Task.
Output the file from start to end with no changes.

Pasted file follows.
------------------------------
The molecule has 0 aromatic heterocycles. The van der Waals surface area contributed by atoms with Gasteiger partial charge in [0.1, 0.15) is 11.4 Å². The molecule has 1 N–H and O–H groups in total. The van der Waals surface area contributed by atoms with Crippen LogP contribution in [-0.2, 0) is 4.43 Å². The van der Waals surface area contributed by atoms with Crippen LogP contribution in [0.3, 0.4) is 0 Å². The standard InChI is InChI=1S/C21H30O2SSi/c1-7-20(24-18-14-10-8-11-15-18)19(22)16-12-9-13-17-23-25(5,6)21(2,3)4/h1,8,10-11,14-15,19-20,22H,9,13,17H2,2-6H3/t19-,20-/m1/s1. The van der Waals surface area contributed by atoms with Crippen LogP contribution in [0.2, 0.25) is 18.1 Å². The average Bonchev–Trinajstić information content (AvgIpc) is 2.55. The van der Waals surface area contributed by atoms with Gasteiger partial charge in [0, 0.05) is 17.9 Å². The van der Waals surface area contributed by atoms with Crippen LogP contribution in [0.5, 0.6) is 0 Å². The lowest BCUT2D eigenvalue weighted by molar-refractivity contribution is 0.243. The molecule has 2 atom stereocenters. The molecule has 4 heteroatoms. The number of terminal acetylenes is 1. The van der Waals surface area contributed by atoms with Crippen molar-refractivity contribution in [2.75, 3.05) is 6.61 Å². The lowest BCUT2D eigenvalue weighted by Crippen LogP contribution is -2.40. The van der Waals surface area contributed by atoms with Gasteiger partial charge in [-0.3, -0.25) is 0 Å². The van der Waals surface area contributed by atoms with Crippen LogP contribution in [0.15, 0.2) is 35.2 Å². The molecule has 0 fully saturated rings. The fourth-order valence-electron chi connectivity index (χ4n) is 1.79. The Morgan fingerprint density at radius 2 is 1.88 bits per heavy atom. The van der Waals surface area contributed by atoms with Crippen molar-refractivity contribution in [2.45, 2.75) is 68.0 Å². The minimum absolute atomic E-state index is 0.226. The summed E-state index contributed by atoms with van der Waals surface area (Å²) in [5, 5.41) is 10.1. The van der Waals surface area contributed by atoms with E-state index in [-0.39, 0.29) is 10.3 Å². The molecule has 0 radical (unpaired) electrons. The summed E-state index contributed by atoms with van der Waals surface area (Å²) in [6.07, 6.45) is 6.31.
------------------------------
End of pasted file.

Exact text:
The molecule has 0 aromatic heterocycles. The van der Waals surface area contributed by atoms with Gasteiger partial charge in [0.1, 0.15) is 11.4 Å². The molecule has 1 N–H and O–H groups in total. The van der Waals surface area contributed by atoms with Crippen LogP contribution in [-0.2, 0) is 4.43 Å². The van der Waals surface area contributed by atoms with Crippen LogP contribution in [0.3, 0.4) is 0 Å². The standard InChI is InChI=1S/C21H30O2SSi/c1-7-20(24-18-14-10-8-11-15-18)19(22)16-12-9-13-17-23-25(5,6)21(2,3)4/h1,8,10-11,14-15,19-20,22H,9,13,17H2,2-6H3/t19-,20-/m1/s1. The van der Waals surface area contributed by atoms with Crippen LogP contribution in [0.2, 0.25) is 18.1 Å². The average Bonchev–Trinajstić information content (AvgIpc) is 2.55. The van der Waals surface area contributed by atoms with Gasteiger partial charge in [0, 0.05) is 17.9 Å². The van der Waals surface area contributed by atoms with Crippen LogP contribution in [0.5, 0.6) is 0 Å². The lowest BCUT2D eigenvalue weighted by molar-refractivity contribution is 0.243. The molecule has 2 atom stereocenters. The molecule has 4 heteroatoms. The number of terminal acetylenes is 1. The van der Waals surface area contributed by atoms with Crippen molar-refractivity contribution in [2.75, 3.05) is 6.61 Å². The lowest BCUT2D eigenvalue weighted by Crippen LogP contribution is -2.40. The van der Waals surface area contributed by atoms with Gasteiger partial charge in [-0.3, -0.25) is 0 Å². The van der Waals surface area contributed by atoms with Crippen LogP contribution in [0.15, 0.2) is 35.2 Å². The molecule has 0 fully saturated rings. The fourth-order valence-electron chi connectivity index (χ4n) is 1.79. The Morgan fingerprint density at radius 2 is 1.88 bits per heavy atom. The van der Waals surface area contributed by atoms with Crippen molar-refractivity contribution in [2.45, 2.75) is 68.0 Å². The minimum absolute atomic E-state index is 0.226. The summed E-state index contributed by atoms with van der Waals surface area (Å²) in [5, 5.41) is 10.1. The van der Waals surface area contributed by atoms with E-state index in [-0.39, 0.29) is 10.3 Å². The molecule has 0 radical (unpaired) electrons. The summed E-state index contributed by atoms with van der Waals surface area (Å²) in [6.07, 6.45) is 6.31.